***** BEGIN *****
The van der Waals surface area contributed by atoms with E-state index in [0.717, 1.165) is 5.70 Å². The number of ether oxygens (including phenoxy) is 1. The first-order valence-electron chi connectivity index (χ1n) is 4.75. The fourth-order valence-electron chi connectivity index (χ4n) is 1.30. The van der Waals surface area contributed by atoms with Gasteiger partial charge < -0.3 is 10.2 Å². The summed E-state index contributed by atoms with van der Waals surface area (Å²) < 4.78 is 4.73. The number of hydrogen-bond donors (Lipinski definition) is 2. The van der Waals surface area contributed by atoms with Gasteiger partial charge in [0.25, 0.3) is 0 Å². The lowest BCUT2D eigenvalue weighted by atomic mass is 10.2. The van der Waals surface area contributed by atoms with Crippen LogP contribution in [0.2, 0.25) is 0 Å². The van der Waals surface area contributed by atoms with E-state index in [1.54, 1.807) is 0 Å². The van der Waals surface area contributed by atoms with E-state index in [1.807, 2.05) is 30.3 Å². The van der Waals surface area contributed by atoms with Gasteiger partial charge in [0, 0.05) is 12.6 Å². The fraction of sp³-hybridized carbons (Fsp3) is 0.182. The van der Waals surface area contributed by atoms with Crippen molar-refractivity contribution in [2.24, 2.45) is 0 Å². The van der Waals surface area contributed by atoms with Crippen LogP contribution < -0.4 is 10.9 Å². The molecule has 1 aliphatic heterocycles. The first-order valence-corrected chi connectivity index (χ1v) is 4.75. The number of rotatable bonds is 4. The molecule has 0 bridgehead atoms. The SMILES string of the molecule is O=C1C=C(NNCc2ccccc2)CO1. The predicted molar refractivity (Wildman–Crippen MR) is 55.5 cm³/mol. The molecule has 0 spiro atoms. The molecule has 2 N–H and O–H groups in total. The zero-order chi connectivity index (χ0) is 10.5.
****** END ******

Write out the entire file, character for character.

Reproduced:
The van der Waals surface area contributed by atoms with E-state index in [0.717, 1.165) is 5.70 Å². The number of ether oxygens (including phenoxy) is 1. The first-order valence-electron chi connectivity index (χ1n) is 4.75. The fourth-order valence-electron chi connectivity index (χ4n) is 1.30. The van der Waals surface area contributed by atoms with Gasteiger partial charge < -0.3 is 10.2 Å². The summed E-state index contributed by atoms with van der Waals surface area (Å²) < 4.78 is 4.73. The number of hydrogen-bond donors (Lipinski definition) is 2. The van der Waals surface area contributed by atoms with Gasteiger partial charge in [0.25, 0.3) is 0 Å². The lowest BCUT2D eigenvalue weighted by atomic mass is 10.2. The van der Waals surface area contributed by atoms with Crippen LogP contribution in [0.2, 0.25) is 0 Å². The van der Waals surface area contributed by atoms with E-state index in [1.54, 1.807) is 0 Å². The van der Waals surface area contributed by atoms with E-state index in [1.807, 2.05) is 30.3 Å². The van der Waals surface area contributed by atoms with Gasteiger partial charge in [0, 0.05) is 12.6 Å². The fraction of sp³-hybridized carbons (Fsp3) is 0.182. The van der Waals surface area contributed by atoms with Crippen molar-refractivity contribution in [2.24, 2.45) is 0 Å². The van der Waals surface area contributed by atoms with Crippen LogP contribution < -0.4 is 10.9 Å². The molecule has 1 aliphatic heterocycles. The first-order valence-corrected chi connectivity index (χ1v) is 4.75. The number of rotatable bonds is 4. The molecule has 0 bridgehead atoms. The SMILES string of the molecule is O=C1C=C(NNCc2ccccc2)CO1. The predicted molar refractivity (Wildman–Crippen MR) is 55.5 cm³/mol. The molecule has 0 spiro atoms. The molecule has 2 N–H and O–H groups in total. The zero-order chi connectivity index (χ0) is 10.5.